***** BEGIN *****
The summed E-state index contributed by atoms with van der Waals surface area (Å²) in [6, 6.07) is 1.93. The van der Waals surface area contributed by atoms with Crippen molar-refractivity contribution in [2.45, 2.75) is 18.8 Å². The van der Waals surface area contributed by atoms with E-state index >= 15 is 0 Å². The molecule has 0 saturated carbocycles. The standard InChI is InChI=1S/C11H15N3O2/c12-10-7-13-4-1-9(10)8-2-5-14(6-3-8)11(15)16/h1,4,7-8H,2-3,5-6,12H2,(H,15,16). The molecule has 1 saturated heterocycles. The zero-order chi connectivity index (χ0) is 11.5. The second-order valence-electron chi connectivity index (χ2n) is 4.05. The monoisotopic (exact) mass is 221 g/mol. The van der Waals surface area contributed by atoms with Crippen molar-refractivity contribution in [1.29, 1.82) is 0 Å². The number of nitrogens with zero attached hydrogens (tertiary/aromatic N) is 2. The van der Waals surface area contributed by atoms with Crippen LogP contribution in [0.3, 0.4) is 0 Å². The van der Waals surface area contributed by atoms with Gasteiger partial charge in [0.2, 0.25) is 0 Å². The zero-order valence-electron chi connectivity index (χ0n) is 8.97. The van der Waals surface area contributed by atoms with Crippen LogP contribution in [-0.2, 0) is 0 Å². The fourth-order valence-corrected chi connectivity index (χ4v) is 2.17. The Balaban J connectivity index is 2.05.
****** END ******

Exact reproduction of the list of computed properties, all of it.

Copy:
The summed E-state index contributed by atoms with van der Waals surface area (Å²) in [6, 6.07) is 1.93. The van der Waals surface area contributed by atoms with Crippen molar-refractivity contribution in [2.45, 2.75) is 18.8 Å². The van der Waals surface area contributed by atoms with E-state index >= 15 is 0 Å². The molecule has 0 saturated carbocycles. The standard InChI is InChI=1S/C11H15N3O2/c12-10-7-13-4-1-9(10)8-2-5-14(6-3-8)11(15)16/h1,4,7-8H,2-3,5-6,12H2,(H,15,16). The molecule has 1 saturated heterocycles. The zero-order chi connectivity index (χ0) is 11.5. The second-order valence-electron chi connectivity index (χ2n) is 4.05. The monoisotopic (exact) mass is 221 g/mol. The van der Waals surface area contributed by atoms with Crippen molar-refractivity contribution in [1.29, 1.82) is 0 Å². The number of nitrogens with zero attached hydrogens (tertiary/aromatic N) is 2. The van der Waals surface area contributed by atoms with Crippen LogP contribution in [0.3, 0.4) is 0 Å². The van der Waals surface area contributed by atoms with Gasteiger partial charge in [0.2, 0.25) is 0 Å². The zero-order valence-electron chi connectivity index (χ0n) is 8.97. The van der Waals surface area contributed by atoms with Crippen LogP contribution in [-0.2, 0) is 0 Å². The fourth-order valence-corrected chi connectivity index (χ4v) is 2.17. The Balaban J connectivity index is 2.05.